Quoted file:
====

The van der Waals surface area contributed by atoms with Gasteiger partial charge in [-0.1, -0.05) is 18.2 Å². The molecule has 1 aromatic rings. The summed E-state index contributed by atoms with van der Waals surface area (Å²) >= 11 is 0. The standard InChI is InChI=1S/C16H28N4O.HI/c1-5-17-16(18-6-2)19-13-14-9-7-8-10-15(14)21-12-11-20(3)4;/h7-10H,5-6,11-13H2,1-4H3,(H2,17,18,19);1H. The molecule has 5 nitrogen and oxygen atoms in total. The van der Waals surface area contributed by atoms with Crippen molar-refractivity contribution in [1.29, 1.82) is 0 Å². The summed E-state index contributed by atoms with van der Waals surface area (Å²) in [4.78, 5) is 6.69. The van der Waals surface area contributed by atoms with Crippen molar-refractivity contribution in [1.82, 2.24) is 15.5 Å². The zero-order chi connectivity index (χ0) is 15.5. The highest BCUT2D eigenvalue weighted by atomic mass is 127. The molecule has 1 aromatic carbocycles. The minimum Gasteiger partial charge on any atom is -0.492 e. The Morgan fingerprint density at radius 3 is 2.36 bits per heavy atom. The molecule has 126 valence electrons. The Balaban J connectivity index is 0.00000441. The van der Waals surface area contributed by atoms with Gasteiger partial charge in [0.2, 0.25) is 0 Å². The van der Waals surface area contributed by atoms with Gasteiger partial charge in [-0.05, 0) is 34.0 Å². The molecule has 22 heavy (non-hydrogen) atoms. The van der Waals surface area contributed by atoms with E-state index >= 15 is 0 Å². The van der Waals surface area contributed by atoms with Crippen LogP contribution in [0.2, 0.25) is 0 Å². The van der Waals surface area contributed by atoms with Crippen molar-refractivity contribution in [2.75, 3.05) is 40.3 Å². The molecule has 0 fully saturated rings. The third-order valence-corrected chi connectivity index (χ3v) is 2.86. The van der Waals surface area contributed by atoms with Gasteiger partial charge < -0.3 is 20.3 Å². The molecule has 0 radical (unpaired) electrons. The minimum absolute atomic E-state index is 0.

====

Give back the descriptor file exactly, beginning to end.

The van der Waals surface area contributed by atoms with Gasteiger partial charge in [-0.1, -0.05) is 18.2 Å². The molecule has 1 aromatic rings. The summed E-state index contributed by atoms with van der Waals surface area (Å²) >= 11 is 0. The standard InChI is InChI=1S/C16H28N4O.HI/c1-5-17-16(18-6-2)19-13-14-9-7-8-10-15(14)21-12-11-20(3)4;/h7-10H,5-6,11-13H2,1-4H3,(H2,17,18,19);1H. The molecule has 5 nitrogen and oxygen atoms in total. The van der Waals surface area contributed by atoms with Crippen molar-refractivity contribution in [1.29, 1.82) is 0 Å². The summed E-state index contributed by atoms with van der Waals surface area (Å²) in [4.78, 5) is 6.69. The van der Waals surface area contributed by atoms with Crippen molar-refractivity contribution in [1.82, 2.24) is 15.5 Å². The zero-order chi connectivity index (χ0) is 15.5. The highest BCUT2D eigenvalue weighted by atomic mass is 127. The molecule has 1 aromatic carbocycles. The minimum Gasteiger partial charge on any atom is -0.492 e. The Morgan fingerprint density at radius 3 is 2.36 bits per heavy atom. The molecule has 126 valence electrons. The Balaban J connectivity index is 0.00000441. The van der Waals surface area contributed by atoms with Gasteiger partial charge in [0.2, 0.25) is 0 Å². The van der Waals surface area contributed by atoms with Gasteiger partial charge in [-0.05, 0) is 34.0 Å². The molecule has 22 heavy (non-hydrogen) atoms. The van der Waals surface area contributed by atoms with E-state index >= 15 is 0 Å². The van der Waals surface area contributed by atoms with Crippen LogP contribution in [0.2, 0.25) is 0 Å². The van der Waals surface area contributed by atoms with Crippen molar-refractivity contribution in [2.75, 3.05) is 40.3 Å². The molecule has 0 fully saturated rings. The third-order valence-corrected chi connectivity index (χ3v) is 2.86. The van der Waals surface area contributed by atoms with Gasteiger partial charge < -0.3 is 20.3 Å². The molecule has 0 radical (unpaired) electrons. The minimum absolute atomic E-state index is 0.